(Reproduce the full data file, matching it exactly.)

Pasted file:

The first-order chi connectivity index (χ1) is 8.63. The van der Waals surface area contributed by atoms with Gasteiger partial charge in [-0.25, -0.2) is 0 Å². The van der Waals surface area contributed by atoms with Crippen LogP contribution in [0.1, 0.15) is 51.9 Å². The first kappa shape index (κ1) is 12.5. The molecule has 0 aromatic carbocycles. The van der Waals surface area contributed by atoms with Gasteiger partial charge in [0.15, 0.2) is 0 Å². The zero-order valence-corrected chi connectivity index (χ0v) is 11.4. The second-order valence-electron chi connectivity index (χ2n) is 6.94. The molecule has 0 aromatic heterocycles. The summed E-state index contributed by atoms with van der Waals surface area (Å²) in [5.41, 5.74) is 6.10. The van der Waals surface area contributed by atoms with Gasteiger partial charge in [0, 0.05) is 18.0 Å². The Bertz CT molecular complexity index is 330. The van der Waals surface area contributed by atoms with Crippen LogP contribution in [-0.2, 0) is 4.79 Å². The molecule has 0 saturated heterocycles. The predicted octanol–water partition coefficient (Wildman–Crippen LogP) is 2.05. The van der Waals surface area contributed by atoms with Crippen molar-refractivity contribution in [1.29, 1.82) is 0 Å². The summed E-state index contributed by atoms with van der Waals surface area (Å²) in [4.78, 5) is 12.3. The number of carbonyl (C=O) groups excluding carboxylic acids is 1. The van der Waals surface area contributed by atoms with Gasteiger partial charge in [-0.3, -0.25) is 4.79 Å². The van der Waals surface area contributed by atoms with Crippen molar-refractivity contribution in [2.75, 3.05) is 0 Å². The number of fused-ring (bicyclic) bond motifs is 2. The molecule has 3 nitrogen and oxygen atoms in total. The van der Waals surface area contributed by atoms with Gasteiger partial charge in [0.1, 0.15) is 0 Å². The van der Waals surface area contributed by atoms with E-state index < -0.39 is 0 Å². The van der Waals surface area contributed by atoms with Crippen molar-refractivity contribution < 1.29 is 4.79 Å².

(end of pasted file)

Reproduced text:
The first-order chi connectivity index (χ1) is 8.63. The van der Waals surface area contributed by atoms with Gasteiger partial charge in [-0.25, -0.2) is 0 Å². The van der Waals surface area contributed by atoms with Crippen LogP contribution in [0.1, 0.15) is 51.9 Å². The first kappa shape index (κ1) is 12.5. The molecule has 0 aromatic carbocycles. The van der Waals surface area contributed by atoms with Gasteiger partial charge in [0.15, 0.2) is 0 Å². The zero-order valence-corrected chi connectivity index (χ0v) is 11.4. The second-order valence-electron chi connectivity index (χ2n) is 6.94. The molecule has 0 aromatic heterocycles. The summed E-state index contributed by atoms with van der Waals surface area (Å²) in [5.41, 5.74) is 6.10. The van der Waals surface area contributed by atoms with Gasteiger partial charge in [0, 0.05) is 18.0 Å². The Bertz CT molecular complexity index is 330. The van der Waals surface area contributed by atoms with Crippen LogP contribution in [-0.2, 0) is 4.79 Å². The molecule has 0 saturated heterocycles. The predicted octanol–water partition coefficient (Wildman–Crippen LogP) is 2.05. The van der Waals surface area contributed by atoms with Crippen molar-refractivity contribution in [1.29, 1.82) is 0 Å². The summed E-state index contributed by atoms with van der Waals surface area (Å²) in [4.78, 5) is 12.3. The number of carbonyl (C=O) groups excluding carboxylic acids is 1. The van der Waals surface area contributed by atoms with Gasteiger partial charge in [-0.3, -0.25) is 4.79 Å². The van der Waals surface area contributed by atoms with Crippen molar-refractivity contribution in [2.75, 3.05) is 0 Å². The number of fused-ring (bicyclic) bond motifs is 2. The molecule has 3 nitrogen and oxygen atoms in total. The van der Waals surface area contributed by atoms with Gasteiger partial charge in [0.1, 0.15) is 0 Å². The van der Waals surface area contributed by atoms with E-state index < -0.39 is 0 Å². The van der Waals surface area contributed by atoms with Crippen molar-refractivity contribution < 1.29 is 4.79 Å².